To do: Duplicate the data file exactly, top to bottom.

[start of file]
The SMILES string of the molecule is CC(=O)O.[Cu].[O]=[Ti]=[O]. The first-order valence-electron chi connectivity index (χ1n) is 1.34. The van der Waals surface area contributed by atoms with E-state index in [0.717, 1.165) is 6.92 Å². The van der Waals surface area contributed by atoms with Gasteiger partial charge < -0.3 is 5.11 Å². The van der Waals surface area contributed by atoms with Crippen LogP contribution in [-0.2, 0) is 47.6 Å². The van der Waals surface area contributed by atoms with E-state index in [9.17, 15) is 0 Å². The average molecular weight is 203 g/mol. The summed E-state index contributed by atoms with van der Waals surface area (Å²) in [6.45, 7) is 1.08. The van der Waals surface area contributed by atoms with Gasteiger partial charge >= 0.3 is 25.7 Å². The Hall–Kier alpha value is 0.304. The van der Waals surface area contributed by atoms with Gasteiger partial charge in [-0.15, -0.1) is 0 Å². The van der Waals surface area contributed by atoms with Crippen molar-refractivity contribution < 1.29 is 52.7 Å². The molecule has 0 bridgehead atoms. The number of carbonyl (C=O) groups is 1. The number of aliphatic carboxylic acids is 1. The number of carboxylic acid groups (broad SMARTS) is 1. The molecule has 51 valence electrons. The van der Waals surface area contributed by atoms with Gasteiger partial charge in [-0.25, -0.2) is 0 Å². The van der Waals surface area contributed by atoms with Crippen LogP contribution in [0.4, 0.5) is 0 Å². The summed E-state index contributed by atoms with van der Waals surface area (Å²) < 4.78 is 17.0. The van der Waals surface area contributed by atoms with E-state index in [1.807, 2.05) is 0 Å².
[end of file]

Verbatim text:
The SMILES string of the molecule is CC(=O)O.[Cu].[O]=[Ti]=[O]. The first-order valence-electron chi connectivity index (χ1n) is 1.34. The van der Waals surface area contributed by atoms with E-state index in [0.717, 1.165) is 6.92 Å². The van der Waals surface area contributed by atoms with Gasteiger partial charge < -0.3 is 5.11 Å². The van der Waals surface area contributed by atoms with Crippen LogP contribution in [-0.2, 0) is 47.6 Å². The van der Waals surface area contributed by atoms with E-state index in [9.17, 15) is 0 Å². The average molecular weight is 203 g/mol. The summed E-state index contributed by atoms with van der Waals surface area (Å²) in [6.45, 7) is 1.08. The van der Waals surface area contributed by atoms with Gasteiger partial charge >= 0.3 is 25.7 Å². The Hall–Kier alpha value is 0.304. The van der Waals surface area contributed by atoms with Gasteiger partial charge in [-0.15, -0.1) is 0 Å². The van der Waals surface area contributed by atoms with Crippen molar-refractivity contribution < 1.29 is 52.7 Å². The molecule has 0 bridgehead atoms. The number of carbonyl (C=O) groups is 1. The number of aliphatic carboxylic acids is 1. The number of carboxylic acid groups (broad SMARTS) is 1. The molecule has 51 valence electrons. The van der Waals surface area contributed by atoms with Gasteiger partial charge in [-0.25, -0.2) is 0 Å². The van der Waals surface area contributed by atoms with Crippen LogP contribution in [0.4, 0.5) is 0 Å². The summed E-state index contributed by atoms with van der Waals surface area (Å²) < 4.78 is 17.0. The van der Waals surface area contributed by atoms with E-state index in [1.807, 2.05) is 0 Å².